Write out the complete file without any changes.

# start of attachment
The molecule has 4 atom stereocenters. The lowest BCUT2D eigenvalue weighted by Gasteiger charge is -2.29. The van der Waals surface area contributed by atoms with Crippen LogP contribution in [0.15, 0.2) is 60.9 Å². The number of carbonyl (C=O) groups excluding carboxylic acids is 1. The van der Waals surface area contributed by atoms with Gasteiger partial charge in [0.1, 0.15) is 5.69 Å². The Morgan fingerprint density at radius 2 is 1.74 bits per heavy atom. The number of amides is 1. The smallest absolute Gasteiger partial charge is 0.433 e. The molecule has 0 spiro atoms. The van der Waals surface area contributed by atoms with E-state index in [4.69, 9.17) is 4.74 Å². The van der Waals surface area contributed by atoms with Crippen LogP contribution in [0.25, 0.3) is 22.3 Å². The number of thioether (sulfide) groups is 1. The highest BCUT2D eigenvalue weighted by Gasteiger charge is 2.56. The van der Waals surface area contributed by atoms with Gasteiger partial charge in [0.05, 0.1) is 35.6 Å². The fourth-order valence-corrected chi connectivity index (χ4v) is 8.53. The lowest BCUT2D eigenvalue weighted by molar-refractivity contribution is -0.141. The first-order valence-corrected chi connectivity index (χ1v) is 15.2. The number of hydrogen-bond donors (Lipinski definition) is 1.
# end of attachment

The molecule has 4 atom stereocenters. The lowest BCUT2D eigenvalue weighted by Gasteiger charge is -2.29. The van der Waals surface area contributed by atoms with Crippen LogP contribution in [0.15, 0.2) is 60.9 Å². The number of carbonyl (C=O) groups excluding carboxylic acids is 1. The van der Waals surface area contributed by atoms with Gasteiger partial charge in [0.1, 0.15) is 5.69 Å². The Morgan fingerprint density at radius 2 is 1.74 bits per heavy atom. The number of amides is 1. The smallest absolute Gasteiger partial charge is 0.433 e. The molecule has 0 spiro atoms. The van der Waals surface area contributed by atoms with E-state index in [4.69, 9.17) is 4.74 Å². The van der Waals surface area contributed by atoms with Crippen LogP contribution in [0.25, 0.3) is 22.3 Å². The number of thioether (sulfide) groups is 1. The highest BCUT2D eigenvalue weighted by Gasteiger charge is 2.56. The van der Waals surface area contributed by atoms with Gasteiger partial charge in [0.05, 0.1) is 35.6 Å². The fourth-order valence-corrected chi connectivity index (χ4v) is 8.53. The lowest BCUT2D eigenvalue weighted by molar-refractivity contribution is -0.141. The first-order valence-corrected chi connectivity index (χ1v) is 15.2. The number of hydrogen-bond donors (Lipinski definition) is 1.